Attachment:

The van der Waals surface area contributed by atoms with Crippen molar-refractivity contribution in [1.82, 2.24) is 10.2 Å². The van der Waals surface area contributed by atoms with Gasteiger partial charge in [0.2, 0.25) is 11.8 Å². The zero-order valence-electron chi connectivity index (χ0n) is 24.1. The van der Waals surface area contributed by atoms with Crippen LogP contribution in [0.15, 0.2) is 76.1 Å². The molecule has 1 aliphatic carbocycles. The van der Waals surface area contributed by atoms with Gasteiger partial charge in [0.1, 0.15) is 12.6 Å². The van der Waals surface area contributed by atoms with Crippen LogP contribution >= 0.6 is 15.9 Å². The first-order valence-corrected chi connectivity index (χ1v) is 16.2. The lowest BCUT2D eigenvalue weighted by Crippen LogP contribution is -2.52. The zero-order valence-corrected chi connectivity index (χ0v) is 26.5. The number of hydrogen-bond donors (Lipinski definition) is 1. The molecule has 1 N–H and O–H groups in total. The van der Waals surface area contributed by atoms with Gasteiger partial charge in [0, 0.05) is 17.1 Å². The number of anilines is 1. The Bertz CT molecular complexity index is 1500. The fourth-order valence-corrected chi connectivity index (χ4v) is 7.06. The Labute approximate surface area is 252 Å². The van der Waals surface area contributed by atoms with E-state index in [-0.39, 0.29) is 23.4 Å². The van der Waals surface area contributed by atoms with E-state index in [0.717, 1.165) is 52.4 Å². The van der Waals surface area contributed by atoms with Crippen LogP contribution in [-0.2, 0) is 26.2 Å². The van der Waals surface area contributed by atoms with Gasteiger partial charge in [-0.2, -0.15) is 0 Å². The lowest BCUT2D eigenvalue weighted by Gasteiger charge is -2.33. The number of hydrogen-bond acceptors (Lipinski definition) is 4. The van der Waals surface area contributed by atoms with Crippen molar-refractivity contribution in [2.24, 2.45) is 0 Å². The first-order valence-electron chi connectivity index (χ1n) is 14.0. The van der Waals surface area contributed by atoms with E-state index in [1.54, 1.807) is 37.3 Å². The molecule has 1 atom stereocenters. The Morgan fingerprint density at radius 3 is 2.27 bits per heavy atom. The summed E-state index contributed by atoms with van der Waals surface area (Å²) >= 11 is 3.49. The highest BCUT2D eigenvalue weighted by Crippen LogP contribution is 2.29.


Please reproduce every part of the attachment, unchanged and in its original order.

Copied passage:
The van der Waals surface area contributed by atoms with Crippen molar-refractivity contribution in [1.82, 2.24) is 10.2 Å². The van der Waals surface area contributed by atoms with Gasteiger partial charge in [0.2, 0.25) is 11.8 Å². The zero-order valence-electron chi connectivity index (χ0n) is 24.1. The van der Waals surface area contributed by atoms with Crippen LogP contribution in [0.15, 0.2) is 76.1 Å². The molecule has 1 aliphatic carbocycles. The van der Waals surface area contributed by atoms with Gasteiger partial charge in [0.1, 0.15) is 12.6 Å². The van der Waals surface area contributed by atoms with Crippen LogP contribution >= 0.6 is 15.9 Å². The first-order valence-corrected chi connectivity index (χ1v) is 16.2. The lowest BCUT2D eigenvalue weighted by Crippen LogP contribution is -2.52. The zero-order valence-corrected chi connectivity index (χ0v) is 26.5. The number of hydrogen-bond donors (Lipinski definition) is 1. The molecule has 1 N–H and O–H groups in total. The van der Waals surface area contributed by atoms with Gasteiger partial charge in [0, 0.05) is 17.1 Å². The number of anilines is 1. The Bertz CT molecular complexity index is 1500. The fourth-order valence-corrected chi connectivity index (χ4v) is 7.06. The Labute approximate surface area is 252 Å². The van der Waals surface area contributed by atoms with E-state index in [-0.39, 0.29) is 23.4 Å². The van der Waals surface area contributed by atoms with E-state index in [0.717, 1.165) is 52.4 Å². The van der Waals surface area contributed by atoms with Crippen LogP contribution in [-0.2, 0) is 26.2 Å². The van der Waals surface area contributed by atoms with Gasteiger partial charge in [-0.2, -0.15) is 0 Å². The lowest BCUT2D eigenvalue weighted by Gasteiger charge is -2.33. The number of hydrogen-bond acceptors (Lipinski definition) is 4. The van der Waals surface area contributed by atoms with Crippen molar-refractivity contribution in [2.24, 2.45) is 0 Å². The first-order valence-electron chi connectivity index (χ1n) is 14.0. The van der Waals surface area contributed by atoms with E-state index in [1.54, 1.807) is 37.3 Å². The molecule has 1 atom stereocenters. The Morgan fingerprint density at radius 3 is 2.27 bits per heavy atom. The summed E-state index contributed by atoms with van der Waals surface area (Å²) >= 11 is 3.49. The highest BCUT2D eigenvalue weighted by Crippen LogP contribution is 2.29.